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One generation ago, the vast majority of the Kahn side of my family lived in Louisville. Nowadays, we’re a pretty far-flung group. There are Kahns in the Bay Area and Southern California, Kahns in Boston and Chicago, in NYC and Colorado, in St. Louis and New Hampshire, in Atlanta and Vegas and points in-between, and a few Kahns still hanging about in Louisville. That makes get-togethers rare, occurring only at life events such as bar and bat mitzvahs, weddings, and (unfortunately) funerals.*

When they do happen, I’m always warmed by the ties that bind, many of which traverse distances measured in both miles and years. This past weekend, when we convened at my cousin Monica’s wedding in New Hampshire, was no different. I sat at a dinner table with cousins from California and Boston, all of whom are my mom’s generation, only to discover that we listen to the same NPR news shows, avoid the same NPR news shows, share favorite authors, and will be voting in a uniform block this November. We even ordered the same meal for the reception!**

It was the kind of evening that makes you feel connected and warm—that solidifies your sense of person and place in the world.

It was also the kind of weekend that left me doubled over in laughter at one unexpected commonality. At breakfast the morning of the wedding I sat with my mom, my Uncle Stewart (mom’s brother), and my cousin (Stewart’s son) Sean. The four of us are, respectively, a semi-retired banker, a former technology editor, a retired pathologist, and a neuroscience lab worker and aspiring screenwriter. Early on in our meal, someone at the table inquired about theĀ  weather or directions to somewhere with the expectation that one or all of us would pull out our smart phones and look up the information.

Instead, all of us sheepishly dragged out un-smart phones of varying antiquity. United by Ludditery! We all had the same reasons for carrying dinosaur phones as well: we don’t want the constant distractions, we’re concerned about the addictive qualities of being tethered, we’re worried about the effects of constant connectivity on our memory and attention spans, and we don’t want to plop down the $65+ per month for something that might just ruin our brains. Three of us are also the lone hold-outs in our peer groups, teetering on the line between adorably eccentric and annoyingly hard to communicate with.

How can this be? Our social groups and situations could not be more different, but we’ve all defiantly put our stake in the dumb-phone ground. I can only think that somewhere deep in our DNA is a stubborn practical and suspicious streak. Having thought about it for two days now, I think I can identify the source. I’d bet the rent that were my grandparents alive today, Pearl Kahn Wolfson would be showing off pics of the great-grandkids on her Android phone (and it would be an Android phone; she’d never shell out the cash for an iPhone) to her Kahn siblings, nieces, and nephews. But Lester Wolfson? The father and grandfather of the ancient phone wielders? He’d wave off all the fuss with a dismissive hand-wave and an “Eh, who needs it?”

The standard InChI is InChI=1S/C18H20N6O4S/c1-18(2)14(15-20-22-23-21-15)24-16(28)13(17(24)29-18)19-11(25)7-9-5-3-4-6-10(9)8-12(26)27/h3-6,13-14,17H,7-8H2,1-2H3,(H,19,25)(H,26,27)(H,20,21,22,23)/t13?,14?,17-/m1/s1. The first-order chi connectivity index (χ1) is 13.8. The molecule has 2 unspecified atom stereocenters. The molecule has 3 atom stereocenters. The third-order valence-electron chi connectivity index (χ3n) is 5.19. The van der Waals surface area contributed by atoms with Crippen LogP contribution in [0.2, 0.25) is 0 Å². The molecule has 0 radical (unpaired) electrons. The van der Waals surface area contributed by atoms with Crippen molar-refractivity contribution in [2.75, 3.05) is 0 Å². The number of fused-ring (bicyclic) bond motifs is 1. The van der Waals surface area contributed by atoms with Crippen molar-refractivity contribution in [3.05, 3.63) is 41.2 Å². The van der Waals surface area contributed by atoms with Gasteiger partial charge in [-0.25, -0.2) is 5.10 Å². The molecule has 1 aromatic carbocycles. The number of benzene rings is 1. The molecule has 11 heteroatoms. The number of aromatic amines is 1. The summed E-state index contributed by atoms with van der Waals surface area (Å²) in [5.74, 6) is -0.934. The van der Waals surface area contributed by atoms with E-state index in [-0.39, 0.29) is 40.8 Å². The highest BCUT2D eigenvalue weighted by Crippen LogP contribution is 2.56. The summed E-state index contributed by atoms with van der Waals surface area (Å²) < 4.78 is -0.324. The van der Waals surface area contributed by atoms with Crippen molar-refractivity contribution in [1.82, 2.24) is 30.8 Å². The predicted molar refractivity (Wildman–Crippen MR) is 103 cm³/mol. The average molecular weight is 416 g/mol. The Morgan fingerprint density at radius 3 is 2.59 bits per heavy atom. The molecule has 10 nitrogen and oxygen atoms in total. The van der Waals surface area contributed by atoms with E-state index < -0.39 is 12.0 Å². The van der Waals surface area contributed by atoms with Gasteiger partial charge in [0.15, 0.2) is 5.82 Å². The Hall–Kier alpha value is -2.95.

It’s not for nothing that I changed my middle name to Wolfson some 21 years ago.

Pictured in the decidedly un-Simon related header picture above is from L to R: Jane Carey Kahn, Arnold Kahn, Leona Wolfson (mother of bride), Rita Goldstein (my mom and aunt of the bride), me, and C. Ronald Kahn.

*Ten years hence, I plan to remedy this by calling all Kahn descendents to convene at Ellis Island on July 3, 2022, to mark the 100th anniversary of our arriving. It’s a long way out, but I think it would be simultaneously fun and meaningful.

**Get-togethers on the Goldstein side of my family are different animals entirely. With one or two exceptions, I have relatively little in common with that side of my family in terms of what I eat, think, or read. Then again, this is the side from which I derive nearly all my physical traits. From my hair and skin color to the shape of my jaw and feet, I am Goldstein through and through. We even share the same slightly explosive laugh and terrible handwriting.

One Response to “The Outdated Ties That Bind”

  1. goldsteinrita says:

    That’s OK. I claim you as a Kahn/Wolfson in all the things that really matter.

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